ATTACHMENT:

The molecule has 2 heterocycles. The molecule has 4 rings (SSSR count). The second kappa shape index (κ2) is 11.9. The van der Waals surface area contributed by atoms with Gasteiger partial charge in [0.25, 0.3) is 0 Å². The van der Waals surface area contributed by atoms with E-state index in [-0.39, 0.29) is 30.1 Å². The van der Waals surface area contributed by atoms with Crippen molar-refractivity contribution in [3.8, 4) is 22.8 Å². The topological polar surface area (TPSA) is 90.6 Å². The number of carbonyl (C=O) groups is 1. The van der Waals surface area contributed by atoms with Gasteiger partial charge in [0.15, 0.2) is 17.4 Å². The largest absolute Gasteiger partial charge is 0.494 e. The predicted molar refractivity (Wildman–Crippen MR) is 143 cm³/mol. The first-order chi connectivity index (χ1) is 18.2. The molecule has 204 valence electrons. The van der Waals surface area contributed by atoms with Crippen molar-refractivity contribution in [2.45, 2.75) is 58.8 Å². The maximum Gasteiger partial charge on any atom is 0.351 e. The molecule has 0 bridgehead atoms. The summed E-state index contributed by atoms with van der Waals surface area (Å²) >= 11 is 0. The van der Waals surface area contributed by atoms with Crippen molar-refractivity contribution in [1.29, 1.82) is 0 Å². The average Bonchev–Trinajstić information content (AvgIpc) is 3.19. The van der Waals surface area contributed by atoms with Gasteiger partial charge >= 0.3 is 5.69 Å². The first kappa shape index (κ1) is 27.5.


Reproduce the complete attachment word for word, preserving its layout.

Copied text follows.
The molecule has 2 heterocycles. The molecule has 4 rings (SSSR count). The second kappa shape index (κ2) is 11.9. The van der Waals surface area contributed by atoms with Gasteiger partial charge in [0.25, 0.3) is 0 Å². The van der Waals surface area contributed by atoms with E-state index in [-0.39, 0.29) is 30.1 Å². The van der Waals surface area contributed by atoms with Crippen molar-refractivity contribution in [3.8, 4) is 22.8 Å². The topological polar surface area (TPSA) is 90.6 Å². The number of carbonyl (C=O) groups is 1. The van der Waals surface area contributed by atoms with Gasteiger partial charge in [0.15, 0.2) is 17.4 Å². The largest absolute Gasteiger partial charge is 0.494 e. The predicted molar refractivity (Wildman–Crippen MR) is 143 cm³/mol. The first-order chi connectivity index (χ1) is 18.2. The molecule has 204 valence electrons. The van der Waals surface area contributed by atoms with Crippen molar-refractivity contribution in [2.45, 2.75) is 58.8 Å². The maximum Gasteiger partial charge on any atom is 0.351 e. The molecule has 0 bridgehead atoms. The summed E-state index contributed by atoms with van der Waals surface area (Å²) >= 11 is 0. The van der Waals surface area contributed by atoms with Crippen molar-refractivity contribution in [1.29, 1.82) is 0 Å². The average Bonchev–Trinajstić information content (AvgIpc) is 3.19. The van der Waals surface area contributed by atoms with Gasteiger partial charge >= 0.3 is 5.69 Å². The first kappa shape index (κ1) is 27.5.